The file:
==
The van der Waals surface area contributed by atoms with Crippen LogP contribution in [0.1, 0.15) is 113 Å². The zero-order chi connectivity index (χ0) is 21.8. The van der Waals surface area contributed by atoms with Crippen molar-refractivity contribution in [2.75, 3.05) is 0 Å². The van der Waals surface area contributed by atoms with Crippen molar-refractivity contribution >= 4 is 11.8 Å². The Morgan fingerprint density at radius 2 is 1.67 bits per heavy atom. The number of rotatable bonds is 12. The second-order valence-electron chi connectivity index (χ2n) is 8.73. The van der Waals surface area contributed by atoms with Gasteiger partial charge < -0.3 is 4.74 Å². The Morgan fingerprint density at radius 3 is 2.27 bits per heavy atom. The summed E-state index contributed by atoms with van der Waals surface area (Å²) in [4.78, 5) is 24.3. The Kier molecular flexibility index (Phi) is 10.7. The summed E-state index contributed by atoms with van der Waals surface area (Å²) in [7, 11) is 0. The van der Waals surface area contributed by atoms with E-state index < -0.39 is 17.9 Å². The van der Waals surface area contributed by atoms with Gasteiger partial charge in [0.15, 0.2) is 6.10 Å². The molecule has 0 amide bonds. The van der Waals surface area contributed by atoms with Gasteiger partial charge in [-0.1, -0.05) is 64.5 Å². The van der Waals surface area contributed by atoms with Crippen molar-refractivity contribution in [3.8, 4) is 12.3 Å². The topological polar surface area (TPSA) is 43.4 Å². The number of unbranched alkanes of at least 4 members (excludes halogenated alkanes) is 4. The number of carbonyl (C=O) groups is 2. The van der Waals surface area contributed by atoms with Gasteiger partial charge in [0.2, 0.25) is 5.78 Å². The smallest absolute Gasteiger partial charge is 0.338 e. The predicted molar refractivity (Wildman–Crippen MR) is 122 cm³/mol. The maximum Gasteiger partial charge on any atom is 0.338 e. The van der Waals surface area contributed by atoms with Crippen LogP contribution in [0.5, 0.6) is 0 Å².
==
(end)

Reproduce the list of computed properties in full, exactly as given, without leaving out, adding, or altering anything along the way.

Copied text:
The van der Waals surface area contributed by atoms with Crippen LogP contribution in [0.1, 0.15) is 113 Å². The zero-order chi connectivity index (χ0) is 21.8. The van der Waals surface area contributed by atoms with Crippen molar-refractivity contribution in [2.75, 3.05) is 0 Å². The van der Waals surface area contributed by atoms with Crippen molar-refractivity contribution >= 4 is 11.8 Å². The Morgan fingerprint density at radius 2 is 1.67 bits per heavy atom. The number of rotatable bonds is 12. The second-order valence-electron chi connectivity index (χ2n) is 8.73. The van der Waals surface area contributed by atoms with Gasteiger partial charge < -0.3 is 4.74 Å². The Morgan fingerprint density at radius 3 is 2.27 bits per heavy atom. The summed E-state index contributed by atoms with van der Waals surface area (Å²) in [4.78, 5) is 24.3. The Kier molecular flexibility index (Phi) is 10.7. The summed E-state index contributed by atoms with van der Waals surface area (Å²) in [7, 11) is 0. The van der Waals surface area contributed by atoms with E-state index < -0.39 is 17.9 Å². The van der Waals surface area contributed by atoms with Gasteiger partial charge in [0.15, 0.2) is 6.10 Å². The molecule has 0 amide bonds. The van der Waals surface area contributed by atoms with Gasteiger partial charge in [-0.1, -0.05) is 64.5 Å². The van der Waals surface area contributed by atoms with Crippen molar-refractivity contribution in [3.8, 4) is 12.3 Å². The topological polar surface area (TPSA) is 43.4 Å². The number of unbranched alkanes of at least 4 members (excludes halogenated alkanes) is 4. The number of carbonyl (C=O) groups is 2. The van der Waals surface area contributed by atoms with Gasteiger partial charge in [0.2, 0.25) is 5.78 Å². The smallest absolute Gasteiger partial charge is 0.338 e. The predicted molar refractivity (Wildman–Crippen MR) is 122 cm³/mol. The maximum Gasteiger partial charge on any atom is 0.338 e. The van der Waals surface area contributed by atoms with Crippen LogP contribution in [0.5, 0.6) is 0 Å².